Also, you generally want likeable qualities to be present in your spokespeople. Some are humorous (Budweisers' Real Men of Genius, for instance). Some are funny in a cute sort of way, such as GEICO's gecko. This woman just comes across elitist, high-minded and snobbish. Generally, if you want to attract someone to your company, these are qualities you do NOT want. The only demographic I could see this appealing to are snobbish preppies from school, who, mind you, probably think that the whole situation is funny because they do that to people every day in their lives anyhow.

I just hate that dumb commercial.

Wednesday, May 28, 2008

May 28, 2008

Hiatus semi-over. I'll still post my editorials on here as I get them, but I thought I'd also turn the blog into a One-A-Day thought...um... online Diary thingie. Some of these thoughts are meant to be humorous, tongue-in-cheek, and, well, unabashedly silly. Others are quite serious and possibly ponder-worthy. Mostly, however, these are just my meandering thoughts. I'll try to post them early in the day before the drudges of work wash me over and every single post ends up, "Why must we have to work...etc..."

This morning, my wife and I watched a show while we were getting ready for the day that I hadn't seen a full episode of in a really long time--Home Improvement. As sad as the fact remains, though I haven't really watched the show in almost, or even over, a decade, I still remembered how the episode usually turned out.

The point, though, was that the impression that I got about the show felt different now that I'm an adult with a job, family, and life than it did when I was a youth-turning-to-teen. At that time, I viewed the show as it was billed--a family-based sitcom with a caring, but oftentimes slow-to-the-starting-line parental head. It was humorous and lighthearted. I still viewed it that way today, but the show came across more innocent and nuclear family, about like every other 90's TV show.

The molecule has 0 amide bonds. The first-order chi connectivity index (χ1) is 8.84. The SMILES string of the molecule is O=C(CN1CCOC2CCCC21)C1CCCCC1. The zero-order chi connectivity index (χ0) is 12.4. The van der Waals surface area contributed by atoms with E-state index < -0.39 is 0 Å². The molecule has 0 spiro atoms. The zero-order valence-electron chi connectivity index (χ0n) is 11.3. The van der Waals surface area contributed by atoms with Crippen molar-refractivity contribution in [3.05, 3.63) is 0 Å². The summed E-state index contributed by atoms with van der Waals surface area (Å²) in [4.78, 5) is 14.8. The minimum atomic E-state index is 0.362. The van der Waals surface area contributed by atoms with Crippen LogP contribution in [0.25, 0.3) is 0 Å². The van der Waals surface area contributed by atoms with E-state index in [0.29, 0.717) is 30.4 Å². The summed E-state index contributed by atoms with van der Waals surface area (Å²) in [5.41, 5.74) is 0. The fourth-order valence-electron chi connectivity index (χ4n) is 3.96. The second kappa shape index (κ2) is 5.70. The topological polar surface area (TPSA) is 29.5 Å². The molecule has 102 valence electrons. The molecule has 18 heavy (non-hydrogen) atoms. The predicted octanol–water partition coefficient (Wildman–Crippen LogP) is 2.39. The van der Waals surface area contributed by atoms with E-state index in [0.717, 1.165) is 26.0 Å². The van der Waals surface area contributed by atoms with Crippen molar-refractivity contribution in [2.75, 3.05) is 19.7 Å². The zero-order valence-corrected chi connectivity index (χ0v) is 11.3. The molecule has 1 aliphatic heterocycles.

Now I don't watch many sitcoms today. Haven't really been a regular viewer of one since the 90's, so I can't be an authority of the attitude, style, or 'message' of modern shows. However, most late 80's and 90's TV family-based sitcoms were of the 'After School Special' persuasion. In other words, each episode (or, whether or not the message was big enough, series of episodes) was presented with a problem or issue that would come up, and the characters (The Taylor Family) would reach the conclusion by the end of the episode, showcasing for the audience at home how to either deal with the problem should it arise or to provide a model for the family in general.